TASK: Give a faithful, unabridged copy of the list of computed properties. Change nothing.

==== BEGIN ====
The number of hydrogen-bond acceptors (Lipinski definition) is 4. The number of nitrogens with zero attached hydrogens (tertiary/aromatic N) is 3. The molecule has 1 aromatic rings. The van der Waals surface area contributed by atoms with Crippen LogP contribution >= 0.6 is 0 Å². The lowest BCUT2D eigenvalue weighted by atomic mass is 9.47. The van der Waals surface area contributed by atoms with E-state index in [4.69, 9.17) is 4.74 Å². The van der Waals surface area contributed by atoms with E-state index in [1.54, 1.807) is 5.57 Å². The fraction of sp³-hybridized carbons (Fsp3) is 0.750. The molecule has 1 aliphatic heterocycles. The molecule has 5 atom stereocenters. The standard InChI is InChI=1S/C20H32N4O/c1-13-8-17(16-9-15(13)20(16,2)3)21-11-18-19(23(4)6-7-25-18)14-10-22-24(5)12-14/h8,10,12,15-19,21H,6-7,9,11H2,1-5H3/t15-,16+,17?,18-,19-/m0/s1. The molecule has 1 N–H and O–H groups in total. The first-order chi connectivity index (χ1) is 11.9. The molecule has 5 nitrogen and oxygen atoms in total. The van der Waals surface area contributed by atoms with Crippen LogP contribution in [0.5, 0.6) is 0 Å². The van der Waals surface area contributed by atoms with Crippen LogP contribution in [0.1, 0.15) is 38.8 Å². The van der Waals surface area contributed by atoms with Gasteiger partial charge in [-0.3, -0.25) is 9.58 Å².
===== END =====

The number of hydrogen-bond acceptors (Lipinski definition) is 4. The number of nitrogens with zero attached hydrogens (tertiary/aromatic N) is 3. The molecule has 1 aromatic rings. The van der Waals surface area contributed by atoms with Crippen LogP contribution >= 0.6 is 0 Å². The lowest BCUT2D eigenvalue weighted by atomic mass is 9.47. The van der Waals surface area contributed by atoms with E-state index in [4.69, 9.17) is 4.74 Å². The van der Waals surface area contributed by atoms with E-state index in [1.54, 1.807) is 5.57 Å². The fraction of sp³-hybridized carbons (Fsp3) is 0.750. The molecule has 1 aliphatic heterocycles. The molecule has 5 atom stereocenters. The standard InChI is InChI=1S/C20H32N4O/c1-13-8-17(16-9-15(13)20(16,2)3)21-11-18-19(23(4)6-7-25-18)14-10-22-24(5)12-14/h8,10,12,15-19,21H,6-7,9,11H2,1-5H3/t15-,16+,17?,18-,19-/m0/s1. The molecule has 1 N–H and O–H groups in total. The first-order chi connectivity index (χ1) is 11.9. The molecule has 5 nitrogen and oxygen atoms in total. The van der Waals surface area contributed by atoms with Crippen LogP contribution in [0.5, 0.6) is 0 Å². The van der Waals surface area contributed by atoms with Crippen LogP contribution in [0.1, 0.15) is 38.8 Å². The van der Waals surface area contributed by atoms with Gasteiger partial charge in [-0.3, -0.25) is 9.58 Å².